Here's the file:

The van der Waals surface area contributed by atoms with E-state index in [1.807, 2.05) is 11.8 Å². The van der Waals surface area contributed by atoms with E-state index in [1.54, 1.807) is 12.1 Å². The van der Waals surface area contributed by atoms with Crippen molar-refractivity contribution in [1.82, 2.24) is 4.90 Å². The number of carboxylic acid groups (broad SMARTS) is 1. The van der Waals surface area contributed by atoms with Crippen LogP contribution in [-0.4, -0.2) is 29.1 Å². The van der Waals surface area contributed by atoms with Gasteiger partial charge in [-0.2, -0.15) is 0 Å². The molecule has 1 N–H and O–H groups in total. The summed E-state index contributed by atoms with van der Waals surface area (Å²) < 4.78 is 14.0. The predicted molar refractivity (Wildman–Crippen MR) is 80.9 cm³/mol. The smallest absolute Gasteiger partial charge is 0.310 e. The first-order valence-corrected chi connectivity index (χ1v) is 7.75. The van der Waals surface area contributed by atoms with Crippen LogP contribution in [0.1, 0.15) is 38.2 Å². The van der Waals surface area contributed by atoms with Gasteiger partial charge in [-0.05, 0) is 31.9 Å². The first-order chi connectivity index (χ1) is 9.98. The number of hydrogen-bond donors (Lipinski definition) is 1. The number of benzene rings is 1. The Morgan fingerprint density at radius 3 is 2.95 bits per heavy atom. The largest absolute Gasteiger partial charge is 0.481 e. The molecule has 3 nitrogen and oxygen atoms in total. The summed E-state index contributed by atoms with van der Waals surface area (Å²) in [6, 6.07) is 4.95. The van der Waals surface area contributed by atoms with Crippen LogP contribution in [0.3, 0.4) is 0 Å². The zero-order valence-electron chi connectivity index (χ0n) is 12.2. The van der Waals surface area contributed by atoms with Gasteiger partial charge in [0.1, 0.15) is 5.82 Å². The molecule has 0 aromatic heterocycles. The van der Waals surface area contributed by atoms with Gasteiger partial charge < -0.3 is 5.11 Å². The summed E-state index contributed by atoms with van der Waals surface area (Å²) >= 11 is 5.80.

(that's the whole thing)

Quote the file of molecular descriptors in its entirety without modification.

The van der Waals surface area contributed by atoms with E-state index in [1.807, 2.05) is 11.8 Å². The van der Waals surface area contributed by atoms with E-state index in [1.54, 1.807) is 12.1 Å². The van der Waals surface area contributed by atoms with Crippen molar-refractivity contribution in [1.82, 2.24) is 4.90 Å². The number of carboxylic acid groups (broad SMARTS) is 1. The van der Waals surface area contributed by atoms with Crippen LogP contribution in [-0.4, -0.2) is 29.1 Å². The van der Waals surface area contributed by atoms with Gasteiger partial charge in [-0.2, -0.15) is 0 Å². The molecule has 1 N–H and O–H groups in total. The summed E-state index contributed by atoms with van der Waals surface area (Å²) < 4.78 is 14.0. The predicted molar refractivity (Wildman–Crippen MR) is 80.9 cm³/mol. The smallest absolute Gasteiger partial charge is 0.310 e. The first-order valence-corrected chi connectivity index (χ1v) is 7.75. The van der Waals surface area contributed by atoms with Crippen LogP contribution in [0.1, 0.15) is 38.2 Å². The van der Waals surface area contributed by atoms with Gasteiger partial charge in [-0.05, 0) is 31.9 Å². The first-order chi connectivity index (χ1) is 9.98. The number of hydrogen-bond donors (Lipinski definition) is 1. The number of benzene rings is 1. The Morgan fingerprint density at radius 3 is 2.95 bits per heavy atom. The largest absolute Gasteiger partial charge is 0.481 e. The molecule has 3 nitrogen and oxygen atoms in total. The summed E-state index contributed by atoms with van der Waals surface area (Å²) in [6, 6.07) is 4.95. The van der Waals surface area contributed by atoms with Crippen LogP contribution in [0.3, 0.4) is 0 Å². The zero-order valence-electron chi connectivity index (χ0n) is 12.2. The van der Waals surface area contributed by atoms with Gasteiger partial charge in [0.1, 0.15) is 5.82 Å². The molecule has 0 aromatic heterocycles. The van der Waals surface area contributed by atoms with Gasteiger partial charge < -0.3 is 5.11 Å². The summed E-state index contributed by atoms with van der Waals surface area (Å²) >= 11 is 5.80.